Oprah: Tiffany, you sound like one of those people who we often see at the gym where we always say—Bob and I used to have this thing. We used to go to the gym together. We don't go to the gym together.
Oprah: We used to go to the gym together, and we'd see people on the treadmills who were just sort of comfortably—ah.
Bob: Reading. Sitting on the bicycle.
Oprah: Sitting on the bicycle and Bob would say ,"We should offer they have a cocktail." So if you can hold a cocktail while you're on the treadmill, it means you're not moving fast enough. May I suggest, too, what I do is put the treadmill on the incline before I step on it. So I would start at a 2 incline, just at least a 2 incline. If you put at least 1 and a half to 2 incline, you—didn't you used to tell me that you replicate being outdoors?
Bob: You do. In fact a treadmill, because the belt is moving, it's an easier activity than moving your body weight outside. So to compensate for that, you should start with at least a 2 percent grade and it will overcome that and it will mock more like you're walking outside. However, very quickly, that's the key to exercise, you're going to train, when you start using that hill, in two weeks, a lot of good training takes place and you need—
Oprah: To move it up.
Bob: —to move it up even further. That's the other mistake. People think they need to punch the exercise time clock. No. As you start to drop weight, the same amount of work no longer challenges your body.
Oprah: Two percent won't be enough.
Bob: So it's a constant challenge as you drop weight, that treadmill, the speed needs to move up, or more important, that hill needs to move up.
Oprah: And that's—how I do it, Tiffany, is that I use that as sort of my training technique. So if you start out on a 2 incline, say by next week I'll add at least—move to another half a grade or move to a 3. And then by the next week you move to a 4, but you will see, you know, immediately you'll start to feel that, "Oh, this 2 is really easy." But if you put it on the incline before you actually step on it, you won't notice it as much. The problem is if you've been going flat and then you change it to an incline in the middle of it you'll think, "Oh, oh, oh, this is too hard." So my suggestion is, put it on the incline that you want before you even step on it. Thank you.
Tiffany: Okay. Thank you.
Oprah: Moving on to food. Let's get to the specifics, Bob. What's the first step in the Best Life Diet plan?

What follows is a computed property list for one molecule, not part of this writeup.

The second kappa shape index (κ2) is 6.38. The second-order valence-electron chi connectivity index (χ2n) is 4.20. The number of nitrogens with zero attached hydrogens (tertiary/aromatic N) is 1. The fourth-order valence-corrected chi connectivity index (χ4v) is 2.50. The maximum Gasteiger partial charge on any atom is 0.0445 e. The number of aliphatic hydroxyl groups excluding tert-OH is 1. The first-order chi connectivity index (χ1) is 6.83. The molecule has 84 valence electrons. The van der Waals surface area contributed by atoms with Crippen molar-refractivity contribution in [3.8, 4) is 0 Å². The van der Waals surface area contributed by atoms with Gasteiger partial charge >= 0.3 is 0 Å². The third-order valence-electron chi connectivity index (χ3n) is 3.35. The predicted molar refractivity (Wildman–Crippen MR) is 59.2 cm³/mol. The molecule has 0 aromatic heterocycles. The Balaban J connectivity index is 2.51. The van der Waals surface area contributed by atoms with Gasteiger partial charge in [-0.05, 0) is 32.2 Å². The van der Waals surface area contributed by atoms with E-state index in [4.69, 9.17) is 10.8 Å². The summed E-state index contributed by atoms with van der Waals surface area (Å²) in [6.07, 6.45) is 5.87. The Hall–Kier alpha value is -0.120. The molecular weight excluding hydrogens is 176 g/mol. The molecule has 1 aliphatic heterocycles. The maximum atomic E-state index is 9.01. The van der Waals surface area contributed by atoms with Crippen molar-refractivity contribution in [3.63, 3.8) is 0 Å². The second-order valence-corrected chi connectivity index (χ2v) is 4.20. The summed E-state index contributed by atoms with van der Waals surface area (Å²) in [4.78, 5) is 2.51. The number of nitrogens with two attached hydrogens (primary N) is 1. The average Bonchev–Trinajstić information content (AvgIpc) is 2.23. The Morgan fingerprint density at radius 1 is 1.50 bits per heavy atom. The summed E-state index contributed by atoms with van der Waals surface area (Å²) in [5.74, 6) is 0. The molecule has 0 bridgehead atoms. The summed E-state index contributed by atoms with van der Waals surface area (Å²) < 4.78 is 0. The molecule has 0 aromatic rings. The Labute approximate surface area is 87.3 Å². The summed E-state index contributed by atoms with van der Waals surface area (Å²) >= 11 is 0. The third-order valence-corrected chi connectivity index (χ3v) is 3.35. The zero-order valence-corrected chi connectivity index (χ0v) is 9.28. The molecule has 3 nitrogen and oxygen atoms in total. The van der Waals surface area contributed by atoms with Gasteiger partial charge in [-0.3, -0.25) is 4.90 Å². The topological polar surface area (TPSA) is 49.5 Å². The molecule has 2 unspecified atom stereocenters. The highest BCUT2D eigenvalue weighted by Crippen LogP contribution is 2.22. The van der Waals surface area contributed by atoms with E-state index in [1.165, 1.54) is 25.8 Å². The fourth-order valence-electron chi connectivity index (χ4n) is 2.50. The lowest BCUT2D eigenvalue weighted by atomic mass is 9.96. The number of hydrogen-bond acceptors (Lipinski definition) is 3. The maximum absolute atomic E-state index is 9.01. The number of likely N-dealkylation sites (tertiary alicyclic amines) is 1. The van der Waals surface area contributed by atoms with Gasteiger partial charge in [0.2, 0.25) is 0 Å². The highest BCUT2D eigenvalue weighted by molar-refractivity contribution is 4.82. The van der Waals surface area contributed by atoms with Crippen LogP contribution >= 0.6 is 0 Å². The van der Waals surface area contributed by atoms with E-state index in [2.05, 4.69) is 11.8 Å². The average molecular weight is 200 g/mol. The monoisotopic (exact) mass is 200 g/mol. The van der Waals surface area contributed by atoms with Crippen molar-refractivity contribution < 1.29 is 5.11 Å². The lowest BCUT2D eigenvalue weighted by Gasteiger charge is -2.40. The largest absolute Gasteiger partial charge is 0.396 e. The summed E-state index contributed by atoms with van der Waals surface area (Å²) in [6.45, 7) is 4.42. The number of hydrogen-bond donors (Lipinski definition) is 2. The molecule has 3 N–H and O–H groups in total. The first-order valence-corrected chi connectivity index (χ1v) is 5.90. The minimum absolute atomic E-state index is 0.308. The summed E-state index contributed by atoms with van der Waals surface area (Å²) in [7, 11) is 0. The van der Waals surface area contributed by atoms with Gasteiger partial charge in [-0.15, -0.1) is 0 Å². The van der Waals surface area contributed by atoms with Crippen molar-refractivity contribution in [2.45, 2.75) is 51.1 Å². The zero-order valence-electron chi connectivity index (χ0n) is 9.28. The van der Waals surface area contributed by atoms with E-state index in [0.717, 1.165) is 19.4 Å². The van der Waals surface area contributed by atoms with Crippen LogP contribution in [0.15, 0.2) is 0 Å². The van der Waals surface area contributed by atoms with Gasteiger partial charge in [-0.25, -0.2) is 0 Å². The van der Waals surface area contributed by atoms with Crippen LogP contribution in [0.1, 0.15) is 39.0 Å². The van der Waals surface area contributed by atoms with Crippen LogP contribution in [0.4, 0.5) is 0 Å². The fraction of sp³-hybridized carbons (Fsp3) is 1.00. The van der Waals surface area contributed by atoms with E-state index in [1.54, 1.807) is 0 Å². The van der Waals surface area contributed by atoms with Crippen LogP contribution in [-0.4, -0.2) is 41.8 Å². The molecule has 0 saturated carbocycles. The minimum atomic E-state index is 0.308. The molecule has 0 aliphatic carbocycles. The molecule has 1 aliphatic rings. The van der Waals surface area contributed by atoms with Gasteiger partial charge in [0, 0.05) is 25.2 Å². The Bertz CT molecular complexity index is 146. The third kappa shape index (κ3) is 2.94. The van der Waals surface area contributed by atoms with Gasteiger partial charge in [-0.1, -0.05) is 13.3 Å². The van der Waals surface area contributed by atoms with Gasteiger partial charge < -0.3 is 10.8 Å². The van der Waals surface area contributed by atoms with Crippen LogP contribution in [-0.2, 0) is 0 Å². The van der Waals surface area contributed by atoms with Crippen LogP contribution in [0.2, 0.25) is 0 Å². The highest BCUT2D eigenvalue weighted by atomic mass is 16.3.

Bob: Well, the first thing you really want to do, I believe in gradually making changes. The worst thing you can do is drastically cut calories. We know that doesn't work.
Oprah: It makes you miserable and then you lie to yourself.
Bob: Your body has a very sensitive meter. When you cut more than 300 calories out of your day, you'll lose water, you'll lose some fat, you'll lose the ability of the muscle and all kinds of good things that you need, so you'll see temporary results. But the most important thing is you'll lose your metabolism over time. So it's really important to just cut a hundred or two calories out. So the first phase of my program, I want you eating breakfast. First phase is all about revving up your metabolism, increasing your exercise. Breakfast increases your metabolism and causes you to eat, on average, a hundred calories less per day, people who eat breakfast. So it's important. It needs to be a healthy breakfast. The rest of your day you can stray in the first phase but eat a healthy breakfast.
Oprah: So let's look at what do you call healthy?
Bob: Well, a smoothie made with soy milk or 1 percent or skim milk would be healthy. Egg-white omelet or you can even add a yolk in there if you don't struggle with your cholesterol. Peppers. Mushrooms. Stuff it with great vegetables.
Bob: Cereal. Healthy cereal mix where the cereals are mixed together, but all those cereals don't have added sugar, and there's a lot of great ones on the market, and you know about a lot of those. But, again, you get in trouble with what you put on top of it.
Oprah: And also get in trouble with volume. There are people who we've done who don't eat one bowl of cereal or an ounce or two of cereal, but they're—you guys have got food you're bringing in? But they eat, you know, two or three bowls of cereal, so it's also about volume. And what is this?
Bob: This is just some of the Best Life food. One of the worst things you can do on a diet or a healthy way of living is your food reminds you that you're on a diet.
Bob: And I know you've had this before. (Indicating.)
Oprah: Oh, is that the smoothie I love? Yeah.
Bob: This is the smoothie. It's actually been modified. Lower in calories. It uses a Hershey cocoa and not pure chocolate. It drops the calories even further. And uses a Silk soy milk and it uses banana and peanut butter, and you want to pick a peanut butter—I give the seal to Smart Balance, which is a no transfat and it has the omega-3s in it, so this is an enormously healthy meal—
Oprah: "The seal" meaning the Best Life Seal.
Bob: The Best Life Seal.
Bob: And there's nobody that drinks that that thinks, "Oh, I'm on a diet." It doesn't hint of that.
Oprah: Okay. This was just made upstairs. What is in this? Soy milk and—
Bob: Soy milk, banana, peanut butter. Also it has a product—
Oprah: It's really good.
Bob: —it has egg whites in it for consistency, and we use—again the seal goes to a product called All Whites. And actually all these recipes are on Oprah.com.
Oprah: And this is a chili dog?
Bob: No, this is actually a sloppy joe.
Oprah: A sloppy joe.